WASHINGTON—The National Association of Broadcasters is urging the FCC to stop dithering and make a final decision on its proposal to use a terrain-based model to determine channel availability for TV white spaces and criticizing TVWS proponent Microsoft for providing an inadequate case for widening availability.
NAB’s comments were made during a conference call with the FCC last week in which it repeated its claims that the terrain-based model—supported by Microsoft—could lead to harmful interference to licensed television stations and that the company has failed to offer technical evidence for its position.
“The only real technical support Microsoft has offered for its proposal is a citation to studies it submitted in the initial phase of this proceeding purporting to demonstrate that ATSC 1.0 and ATSC 3.0 receivers might be more robust to adjacent-channel interference than the Commission’s rules suggest,” NAB said. “However, NAB noted almost a year ago that Microsoft conducted testing using only new ATSC 1.0 receivers, completely ignoring older receivers, and that the sole ATSC 3.0 receiver Microsoft tested was a $1,000 dongle marketed as a ‘professional grade’ receiver.
“Microsoft has not even attempted to respond in its latest filing, making its reference to its limited testing disingenuous,” the association added.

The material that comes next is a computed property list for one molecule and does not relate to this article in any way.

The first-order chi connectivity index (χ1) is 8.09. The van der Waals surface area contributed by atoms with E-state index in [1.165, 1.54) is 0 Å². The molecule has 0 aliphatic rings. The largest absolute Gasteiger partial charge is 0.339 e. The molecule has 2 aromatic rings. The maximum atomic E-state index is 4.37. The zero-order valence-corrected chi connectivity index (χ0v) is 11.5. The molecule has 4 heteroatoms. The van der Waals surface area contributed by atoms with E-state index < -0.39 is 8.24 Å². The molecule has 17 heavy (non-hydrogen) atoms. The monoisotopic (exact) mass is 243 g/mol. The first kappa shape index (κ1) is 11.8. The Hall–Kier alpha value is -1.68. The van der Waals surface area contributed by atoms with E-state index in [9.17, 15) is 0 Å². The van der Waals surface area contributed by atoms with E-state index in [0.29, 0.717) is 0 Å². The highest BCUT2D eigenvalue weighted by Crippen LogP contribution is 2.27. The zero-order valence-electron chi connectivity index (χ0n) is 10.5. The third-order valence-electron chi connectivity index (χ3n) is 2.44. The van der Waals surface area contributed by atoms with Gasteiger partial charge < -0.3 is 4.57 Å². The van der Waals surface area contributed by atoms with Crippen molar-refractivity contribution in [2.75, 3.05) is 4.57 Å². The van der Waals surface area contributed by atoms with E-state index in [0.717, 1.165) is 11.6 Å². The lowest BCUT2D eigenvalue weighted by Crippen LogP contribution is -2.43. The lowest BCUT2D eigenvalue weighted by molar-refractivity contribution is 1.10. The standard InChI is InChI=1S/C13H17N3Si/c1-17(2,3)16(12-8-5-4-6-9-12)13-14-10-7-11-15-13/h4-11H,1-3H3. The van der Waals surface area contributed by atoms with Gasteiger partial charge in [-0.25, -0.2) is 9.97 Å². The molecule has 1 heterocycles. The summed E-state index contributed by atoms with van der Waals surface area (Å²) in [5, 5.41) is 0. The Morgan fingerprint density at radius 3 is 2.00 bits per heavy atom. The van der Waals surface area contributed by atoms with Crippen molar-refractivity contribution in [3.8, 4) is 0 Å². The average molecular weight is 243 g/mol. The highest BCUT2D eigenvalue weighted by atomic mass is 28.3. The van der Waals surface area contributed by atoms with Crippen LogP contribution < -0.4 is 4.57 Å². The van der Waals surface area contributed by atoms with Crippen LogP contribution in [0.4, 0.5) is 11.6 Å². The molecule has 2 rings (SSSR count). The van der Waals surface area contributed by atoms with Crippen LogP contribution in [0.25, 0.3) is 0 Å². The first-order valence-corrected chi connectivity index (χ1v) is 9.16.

NAB also said TVWS proponents are grossly exaggerating the success of TV white spaces, accusing advocates of citing “expanded” white space deployments that don’t actually exist. It said the Public Interest Spectrum Coalition has cited pilot programs in Colorado, Virginia and Nebraska that were expanded in response to increasing the availability of distance learning opportunities during the pandemic of the past year, when in fact there was no evidence in the TVWS database of white space devices being used in Colorado or Nebraska and just a smattering in rural Virginia.
NAB added that after a dozen years of FCC activity on TVWS, that there are only about 300 such devices operating nationally.
“It is long past time for the Commission to stop tinkering with its rules to boost a technology that has no demonstrated track record of success,” NAB said. “At some point, white spaces proponents should be asked to actually accomplish something before asking for further handouts.”
Tom Butts has been the editor in chief of TV Technology since 2001. He started out in this industry reporting for member communications for the National Association of Broadcasters in 1995. He is also former editor of DTV Business for Phillips Publishing (now Access Intelligence) and launched digitalbroadcasting.com for VerticalNet in 1999. He is a graduate of the University of Maine.
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